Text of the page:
Cooling Dust | Chemical & Engineering News
Volume 86 Issue 2 | p. 6 | Letters
Issue Date: January 14, 2008

Cooling Dust

Department: Letters

Executive Compensation Information Available

Information from the American Chemical Society's 2006 Form 990 is now available to ACS members on www.acs.org. To access the information, please have your ACS membership number handy and follow these instructions: Go to www.acs.org. In the upper right-hand corner, log in. If you are already a registered user, enter your user name and password. If you're a new user, follow the link and register (a process that requires your ACS membership number and takes less than a minute). Once you have logged in, you will see a link titled "Member Information." Click on this link, go to the heading "Your Organization" at the bottom of the screen, and click on the link titled "Access the Compensation of ACS Officers and Key Employees." You will immediately go to the introductory text; the Form 990 is available by clicking on the link at the bottom of the page titled "2006 Compensation Schedules." If you have any problems, contact webmaster@acs.org.

Interesting ideas have been suggested for decreasing atmospheric CO2 content, including the genetic modification of trees (C&EN, Nov. 19, 2007, page 6). However, these would take a long time to have significant effects, if they would ever work at all.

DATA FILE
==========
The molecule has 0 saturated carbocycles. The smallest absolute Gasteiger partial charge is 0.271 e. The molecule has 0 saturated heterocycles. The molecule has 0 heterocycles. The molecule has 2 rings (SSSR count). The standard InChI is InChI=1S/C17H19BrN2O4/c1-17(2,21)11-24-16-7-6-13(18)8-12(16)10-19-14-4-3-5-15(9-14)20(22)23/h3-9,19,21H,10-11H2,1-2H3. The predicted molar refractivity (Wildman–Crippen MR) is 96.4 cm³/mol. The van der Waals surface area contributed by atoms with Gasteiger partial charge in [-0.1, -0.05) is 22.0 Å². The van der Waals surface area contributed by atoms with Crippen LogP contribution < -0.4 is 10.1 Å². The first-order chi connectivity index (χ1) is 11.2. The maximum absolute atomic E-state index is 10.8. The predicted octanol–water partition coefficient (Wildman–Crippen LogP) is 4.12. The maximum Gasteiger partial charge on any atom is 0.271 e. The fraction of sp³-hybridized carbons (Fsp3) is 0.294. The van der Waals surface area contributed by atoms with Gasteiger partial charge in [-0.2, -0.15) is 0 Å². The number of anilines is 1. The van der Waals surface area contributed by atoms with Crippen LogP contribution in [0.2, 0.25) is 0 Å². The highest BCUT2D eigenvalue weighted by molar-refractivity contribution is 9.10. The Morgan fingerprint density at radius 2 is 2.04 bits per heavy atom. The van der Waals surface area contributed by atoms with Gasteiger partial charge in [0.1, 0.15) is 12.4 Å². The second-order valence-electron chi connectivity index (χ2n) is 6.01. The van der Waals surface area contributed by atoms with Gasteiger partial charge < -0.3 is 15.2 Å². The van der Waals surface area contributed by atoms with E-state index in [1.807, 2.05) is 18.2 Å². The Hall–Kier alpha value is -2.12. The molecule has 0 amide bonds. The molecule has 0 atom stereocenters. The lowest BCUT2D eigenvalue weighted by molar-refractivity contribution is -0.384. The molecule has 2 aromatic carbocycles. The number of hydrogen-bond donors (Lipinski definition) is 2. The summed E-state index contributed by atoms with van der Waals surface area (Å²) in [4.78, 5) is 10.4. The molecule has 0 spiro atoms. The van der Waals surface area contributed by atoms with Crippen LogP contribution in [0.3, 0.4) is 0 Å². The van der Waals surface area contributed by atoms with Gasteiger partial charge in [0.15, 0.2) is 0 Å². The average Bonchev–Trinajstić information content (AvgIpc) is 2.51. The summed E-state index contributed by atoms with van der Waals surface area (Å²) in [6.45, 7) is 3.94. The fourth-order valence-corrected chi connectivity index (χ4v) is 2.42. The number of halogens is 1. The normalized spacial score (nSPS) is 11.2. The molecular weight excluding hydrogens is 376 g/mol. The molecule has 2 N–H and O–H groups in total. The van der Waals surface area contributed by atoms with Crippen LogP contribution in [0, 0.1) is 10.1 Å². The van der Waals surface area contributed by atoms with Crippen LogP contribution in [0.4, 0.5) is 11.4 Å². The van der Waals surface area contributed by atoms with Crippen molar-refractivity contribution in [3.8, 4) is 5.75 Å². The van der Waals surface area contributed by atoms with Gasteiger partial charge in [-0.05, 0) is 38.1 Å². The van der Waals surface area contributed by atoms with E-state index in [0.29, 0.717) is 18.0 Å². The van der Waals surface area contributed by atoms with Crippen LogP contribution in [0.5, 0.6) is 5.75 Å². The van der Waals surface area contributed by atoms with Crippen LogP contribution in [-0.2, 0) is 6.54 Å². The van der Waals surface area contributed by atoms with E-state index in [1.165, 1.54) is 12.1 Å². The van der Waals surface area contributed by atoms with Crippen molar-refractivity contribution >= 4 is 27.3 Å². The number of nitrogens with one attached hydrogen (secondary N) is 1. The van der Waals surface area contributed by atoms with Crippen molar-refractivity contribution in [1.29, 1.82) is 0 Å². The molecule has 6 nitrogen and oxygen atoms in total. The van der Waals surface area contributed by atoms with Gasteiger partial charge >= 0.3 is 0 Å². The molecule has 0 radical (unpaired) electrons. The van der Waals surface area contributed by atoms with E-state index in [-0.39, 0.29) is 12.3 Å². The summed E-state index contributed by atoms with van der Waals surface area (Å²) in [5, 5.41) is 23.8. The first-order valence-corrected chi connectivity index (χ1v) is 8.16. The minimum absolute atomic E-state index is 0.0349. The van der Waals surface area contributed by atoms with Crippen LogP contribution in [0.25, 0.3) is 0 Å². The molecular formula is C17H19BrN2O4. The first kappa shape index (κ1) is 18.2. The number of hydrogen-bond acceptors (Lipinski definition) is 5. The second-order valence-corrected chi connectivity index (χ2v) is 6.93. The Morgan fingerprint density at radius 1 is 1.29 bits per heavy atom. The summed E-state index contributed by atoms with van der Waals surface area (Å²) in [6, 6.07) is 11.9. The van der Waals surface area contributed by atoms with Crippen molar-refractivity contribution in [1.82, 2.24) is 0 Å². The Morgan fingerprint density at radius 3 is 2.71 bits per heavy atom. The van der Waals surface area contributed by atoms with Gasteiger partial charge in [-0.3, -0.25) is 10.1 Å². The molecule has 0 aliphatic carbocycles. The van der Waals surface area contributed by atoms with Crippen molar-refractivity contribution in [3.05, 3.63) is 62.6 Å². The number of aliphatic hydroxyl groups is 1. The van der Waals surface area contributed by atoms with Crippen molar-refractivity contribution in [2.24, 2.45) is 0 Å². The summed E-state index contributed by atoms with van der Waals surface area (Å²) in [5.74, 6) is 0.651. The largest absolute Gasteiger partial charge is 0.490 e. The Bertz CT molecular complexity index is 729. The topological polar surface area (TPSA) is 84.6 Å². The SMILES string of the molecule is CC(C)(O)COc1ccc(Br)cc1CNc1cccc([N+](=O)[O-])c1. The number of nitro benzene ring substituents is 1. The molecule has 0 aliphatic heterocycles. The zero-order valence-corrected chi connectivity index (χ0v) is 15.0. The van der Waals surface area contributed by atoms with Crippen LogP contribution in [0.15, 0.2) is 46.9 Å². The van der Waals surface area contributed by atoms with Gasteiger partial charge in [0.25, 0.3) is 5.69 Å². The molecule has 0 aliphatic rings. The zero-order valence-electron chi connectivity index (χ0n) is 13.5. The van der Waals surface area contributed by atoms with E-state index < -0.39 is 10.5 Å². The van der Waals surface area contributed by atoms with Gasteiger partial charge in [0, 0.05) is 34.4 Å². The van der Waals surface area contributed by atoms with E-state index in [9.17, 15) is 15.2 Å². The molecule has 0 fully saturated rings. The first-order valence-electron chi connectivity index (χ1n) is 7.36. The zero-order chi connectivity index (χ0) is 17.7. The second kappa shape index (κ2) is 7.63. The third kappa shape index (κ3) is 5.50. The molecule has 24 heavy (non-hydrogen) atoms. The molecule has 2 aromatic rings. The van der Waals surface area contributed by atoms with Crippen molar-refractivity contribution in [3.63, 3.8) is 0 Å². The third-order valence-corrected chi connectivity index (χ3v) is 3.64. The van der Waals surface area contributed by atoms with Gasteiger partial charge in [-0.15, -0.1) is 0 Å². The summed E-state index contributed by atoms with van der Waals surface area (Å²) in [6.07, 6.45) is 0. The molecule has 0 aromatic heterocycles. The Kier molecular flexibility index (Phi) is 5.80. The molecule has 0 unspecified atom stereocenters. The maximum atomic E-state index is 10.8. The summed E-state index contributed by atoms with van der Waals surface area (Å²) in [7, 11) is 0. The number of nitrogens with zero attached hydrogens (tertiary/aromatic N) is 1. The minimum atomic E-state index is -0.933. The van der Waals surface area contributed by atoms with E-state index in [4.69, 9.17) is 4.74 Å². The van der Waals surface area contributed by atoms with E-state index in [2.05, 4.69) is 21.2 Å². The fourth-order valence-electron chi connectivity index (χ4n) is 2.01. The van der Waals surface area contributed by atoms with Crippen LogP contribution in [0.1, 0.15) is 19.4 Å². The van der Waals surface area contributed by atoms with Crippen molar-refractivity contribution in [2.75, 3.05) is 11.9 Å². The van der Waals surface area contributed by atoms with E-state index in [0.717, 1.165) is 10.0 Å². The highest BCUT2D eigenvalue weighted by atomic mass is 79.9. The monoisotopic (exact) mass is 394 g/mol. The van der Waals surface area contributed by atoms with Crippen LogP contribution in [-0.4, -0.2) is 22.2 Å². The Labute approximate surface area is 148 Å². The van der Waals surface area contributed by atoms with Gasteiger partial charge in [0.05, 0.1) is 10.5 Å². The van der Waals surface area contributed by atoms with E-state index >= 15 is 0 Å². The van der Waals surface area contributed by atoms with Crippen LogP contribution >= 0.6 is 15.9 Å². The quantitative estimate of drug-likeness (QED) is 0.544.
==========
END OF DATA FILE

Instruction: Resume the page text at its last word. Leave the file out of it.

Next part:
At least three large volcanic explosions are known to have caused global cooling effects by injecting dust and sulfur-containing particles into the stratosphere, reflecting some of the sun's heat: Tambora in 1815, Krakatoa in 1883, and Pinatubo in 1991. We could emulate these on a small scale by pumping an aqueous dispersion of fine clay (or possibly titania pigment) out of a refueling-type airplane at high altitude. If a desirable effect were measurable, a much larger experiment could be done, such as exploding a nuclear bomb in a ship full of clay.

Pinatubo seems to have caused a worldwide drought, according to the Aug. 17, 2007, National Geographic News (news.nationalgeographic.com/news/2007/08/070817-volcano-warming.html). On the other hand, in "Year without a Summer" (en.wikipedia.org/wiki/Year_without_a_summer), the Tambora explosion is reported to have caused more rainfall than usual. Weather modification experiments that the National Aeronautics & Space Administration could do for achieving global cooling would be smaller than the volcanoes, and they could involve different materials so that negative effects on rainfall might be avoided. Let's encourage our government to do such things instead of more Mars probes and Space Station exploits.

Daniel J. Shanefield
Honolulu

 
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